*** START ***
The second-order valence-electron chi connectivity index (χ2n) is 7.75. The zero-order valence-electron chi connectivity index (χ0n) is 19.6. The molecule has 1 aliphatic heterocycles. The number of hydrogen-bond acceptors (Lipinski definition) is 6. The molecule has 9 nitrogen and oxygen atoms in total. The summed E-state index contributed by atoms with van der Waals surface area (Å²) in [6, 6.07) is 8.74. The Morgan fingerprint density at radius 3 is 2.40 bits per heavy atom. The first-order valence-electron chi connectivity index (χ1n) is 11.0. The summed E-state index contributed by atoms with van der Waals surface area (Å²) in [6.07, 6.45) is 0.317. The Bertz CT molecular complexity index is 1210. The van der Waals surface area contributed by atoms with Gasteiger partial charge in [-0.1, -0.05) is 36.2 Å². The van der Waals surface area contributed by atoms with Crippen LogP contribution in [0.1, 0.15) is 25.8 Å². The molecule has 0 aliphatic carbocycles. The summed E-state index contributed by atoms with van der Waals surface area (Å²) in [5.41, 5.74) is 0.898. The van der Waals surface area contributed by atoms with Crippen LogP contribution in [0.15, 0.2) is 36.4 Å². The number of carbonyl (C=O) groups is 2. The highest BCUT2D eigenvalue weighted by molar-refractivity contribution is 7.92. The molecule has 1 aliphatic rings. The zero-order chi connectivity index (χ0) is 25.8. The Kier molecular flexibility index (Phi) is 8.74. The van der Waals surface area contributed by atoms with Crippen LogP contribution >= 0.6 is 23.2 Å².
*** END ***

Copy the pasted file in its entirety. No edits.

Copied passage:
The second-order valence-electron chi connectivity index (χ2n) is 7.75. The zero-order valence-electron chi connectivity index (χ0n) is 19.6. The molecule has 1 aliphatic heterocycles. The number of hydrogen-bond acceptors (Lipinski definition) is 6. The molecule has 9 nitrogen and oxygen atoms in total. The summed E-state index contributed by atoms with van der Waals surface area (Å²) in [6, 6.07) is 8.74. The Morgan fingerprint density at radius 3 is 2.40 bits per heavy atom. The first-order valence-electron chi connectivity index (χ1n) is 11.0. The summed E-state index contributed by atoms with van der Waals surface area (Å²) in [6.07, 6.45) is 0.317. The Bertz CT molecular complexity index is 1210. The van der Waals surface area contributed by atoms with Gasteiger partial charge in [-0.1, -0.05) is 36.2 Å². The van der Waals surface area contributed by atoms with Crippen LogP contribution in [0.1, 0.15) is 25.8 Å². The molecule has 0 aliphatic carbocycles. The summed E-state index contributed by atoms with van der Waals surface area (Å²) in [5.41, 5.74) is 0.898. The van der Waals surface area contributed by atoms with Crippen LogP contribution in [0.15, 0.2) is 36.4 Å². The number of carbonyl (C=O) groups is 2. The highest BCUT2D eigenvalue weighted by molar-refractivity contribution is 7.92. The molecule has 1 aliphatic rings. The zero-order chi connectivity index (χ0) is 25.8. The Kier molecular flexibility index (Phi) is 8.74. The van der Waals surface area contributed by atoms with Crippen LogP contribution >= 0.6 is 23.2 Å².